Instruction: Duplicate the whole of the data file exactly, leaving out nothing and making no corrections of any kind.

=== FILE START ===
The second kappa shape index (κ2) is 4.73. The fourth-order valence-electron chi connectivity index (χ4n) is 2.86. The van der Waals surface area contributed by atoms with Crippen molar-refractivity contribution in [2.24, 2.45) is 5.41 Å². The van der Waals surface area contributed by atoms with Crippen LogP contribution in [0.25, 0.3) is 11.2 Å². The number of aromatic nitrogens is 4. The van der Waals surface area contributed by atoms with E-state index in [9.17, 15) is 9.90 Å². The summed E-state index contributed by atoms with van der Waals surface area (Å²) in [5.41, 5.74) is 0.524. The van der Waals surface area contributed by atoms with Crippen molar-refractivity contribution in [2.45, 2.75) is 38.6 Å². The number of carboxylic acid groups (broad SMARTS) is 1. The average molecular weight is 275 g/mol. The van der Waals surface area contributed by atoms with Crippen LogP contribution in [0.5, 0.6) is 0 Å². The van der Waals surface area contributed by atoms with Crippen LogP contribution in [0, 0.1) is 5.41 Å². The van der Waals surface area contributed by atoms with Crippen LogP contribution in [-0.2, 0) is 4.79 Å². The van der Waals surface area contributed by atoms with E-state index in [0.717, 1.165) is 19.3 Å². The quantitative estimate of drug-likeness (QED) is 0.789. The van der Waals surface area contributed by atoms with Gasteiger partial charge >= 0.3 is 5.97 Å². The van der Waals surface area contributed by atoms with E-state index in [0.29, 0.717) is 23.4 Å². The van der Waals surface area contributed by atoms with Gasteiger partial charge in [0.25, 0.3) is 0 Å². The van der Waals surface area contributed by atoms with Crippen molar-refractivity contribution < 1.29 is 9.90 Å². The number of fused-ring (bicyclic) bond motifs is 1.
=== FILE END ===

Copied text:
The second kappa shape index (κ2) is 4.73. The fourth-order valence-electron chi connectivity index (χ4n) is 2.86. The van der Waals surface area contributed by atoms with Crippen molar-refractivity contribution in [2.24, 2.45) is 5.41 Å². The van der Waals surface area contributed by atoms with Crippen LogP contribution in [0.25, 0.3) is 11.2 Å². The number of aromatic nitrogens is 4. The van der Waals surface area contributed by atoms with E-state index in [9.17, 15) is 9.90 Å². The summed E-state index contributed by atoms with van der Waals surface area (Å²) in [5.41, 5.74) is 0.524. The van der Waals surface area contributed by atoms with Crippen molar-refractivity contribution in [2.45, 2.75) is 38.6 Å². The number of carboxylic acid groups (broad SMARTS) is 1. The average molecular weight is 275 g/mol. The van der Waals surface area contributed by atoms with Crippen LogP contribution in [0.5, 0.6) is 0 Å². The van der Waals surface area contributed by atoms with Crippen LogP contribution in [0, 0.1) is 5.41 Å². The van der Waals surface area contributed by atoms with Crippen LogP contribution in [-0.2, 0) is 4.79 Å². The van der Waals surface area contributed by atoms with E-state index in [0.717, 1.165) is 19.3 Å². The quantitative estimate of drug-likeness (QED) is 0.789. The van der Waals surface area contributed by atoms with Gasteiger partial charge >= 0.3 is 5.97 Å². The van der Waals surface area contributed by atoms with E-state index in [0.29, 0.717) is 23.4 Å². The van der Waals surface area contributed by atoms with Gasteiger partial charge in [0.25, 0.3) is 0 Å². The van der Waals surface area contributed by atoms with Crippen molar-refractivity contribution < 1.29 is 9.90 Å². The number of fused-ring (bicyclic) bond motifs is 1.